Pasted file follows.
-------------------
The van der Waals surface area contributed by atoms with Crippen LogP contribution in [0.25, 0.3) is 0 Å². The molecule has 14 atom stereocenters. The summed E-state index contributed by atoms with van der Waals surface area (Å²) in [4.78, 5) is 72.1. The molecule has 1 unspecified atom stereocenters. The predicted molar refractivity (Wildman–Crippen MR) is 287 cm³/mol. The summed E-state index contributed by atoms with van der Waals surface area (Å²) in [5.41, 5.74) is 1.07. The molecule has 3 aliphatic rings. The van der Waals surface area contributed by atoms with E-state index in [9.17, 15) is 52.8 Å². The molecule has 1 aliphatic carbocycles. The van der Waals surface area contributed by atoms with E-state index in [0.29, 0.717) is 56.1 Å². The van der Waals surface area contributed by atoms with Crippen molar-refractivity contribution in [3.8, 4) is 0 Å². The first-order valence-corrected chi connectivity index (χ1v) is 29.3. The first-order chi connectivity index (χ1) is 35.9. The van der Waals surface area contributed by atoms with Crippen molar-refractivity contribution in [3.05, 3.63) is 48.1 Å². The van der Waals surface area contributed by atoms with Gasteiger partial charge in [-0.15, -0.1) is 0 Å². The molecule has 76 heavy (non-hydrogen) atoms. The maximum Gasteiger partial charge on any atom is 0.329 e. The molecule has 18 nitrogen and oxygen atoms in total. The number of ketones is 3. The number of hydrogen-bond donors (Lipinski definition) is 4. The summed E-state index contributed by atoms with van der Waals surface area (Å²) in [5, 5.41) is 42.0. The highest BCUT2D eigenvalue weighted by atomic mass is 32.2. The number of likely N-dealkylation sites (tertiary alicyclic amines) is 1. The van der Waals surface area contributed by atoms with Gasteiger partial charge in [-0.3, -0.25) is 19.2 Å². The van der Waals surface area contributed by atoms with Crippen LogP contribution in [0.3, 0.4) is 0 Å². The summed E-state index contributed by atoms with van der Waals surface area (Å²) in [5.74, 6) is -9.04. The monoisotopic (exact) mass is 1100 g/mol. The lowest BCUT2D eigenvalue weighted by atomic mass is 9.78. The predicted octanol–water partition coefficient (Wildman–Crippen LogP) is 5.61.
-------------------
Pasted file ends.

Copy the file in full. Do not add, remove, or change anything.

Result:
The van der Waals surface area contributed by atoms with Crippen LogP contribution in [0.25, 0.3) is 0 Å². The molecule has 14 atom stereocenters. The summed E-state index contributed by atoms with van der Waals surface area (Å²) in [4.78, 5) is 72.1. The molecule has 1 unspecified atom stereocenters. The predicted molar refractivity (Wildman–Crippen MR) is 287 cm³/mol. The summed E-state index contributed by atoms with van der Waals surface area (Å²) in [5.41, 5.74) is 1.07. The molecule has 3 aliphatic rings. The van der Waals surface area contributed by atoms with E-state index in [9.17, 15) is 52.8 Å². The molecule has 1 aliphatic carbocycles. The van der Waals surface area contributed by atoms with E-state index in [0.29, 0.717) is 56.1 Å². The van der Waals surface area contributed by atoms with Crippen molar-refractivity contribution in [3.8, 4) is 0 Å². The first-order valence-corrected chi connectivity index (χ1v) is 29.3. The first-order chi connectivity index (χ1) is 35.9. The van der Waals surface area contributed by atoms with Crippen molar-refractivity contribution in [3.05, 3.63) is 48.1 Å². The van der Waals surface area contributed by atoms with Gasteiger partial charge in [-0.15, -0.1) is 0 Å². The molecule has 76 heavy (non-hydrogen) atoms. The maximum Gasteiger partial charge on any atom is 0.329 e. The molecule has 18 nitrogen and oxygen atoms in total. The number of ketones is 3. The number of hydrogen-bond donors (Lipinski definition) is 4. The summed E-state index contributed by atoms with van der Waals surface area (Å²) in [5, 5.41) is 42.0. The highest BCUT2D eigenvalue weighted by atomic mass is 32.2. The number of likely N-dealkylation sites (tertiary alicyclic amines) is 1. The van der Waals surface area contributed by atoms with Gasteiger partial charge in [-0.3, -0.25) is 19.2 Å². The van der Waals surface area contributed by atoms with Crippen LogP contribution in [0.3, 0.4) is 0 Å². The summed E-state index contributed by atoms with van der Waals surface area (Å²) in [5.74, 6) is -9.04. The monoisotopic (exact) mass is 1100 g/mol. The lowest BCUT2D eigenvalue weighted by atomic mass is 9.78. The predicted octanol–water partition coefficient (Wildman–Crippen LogP) is 5.61.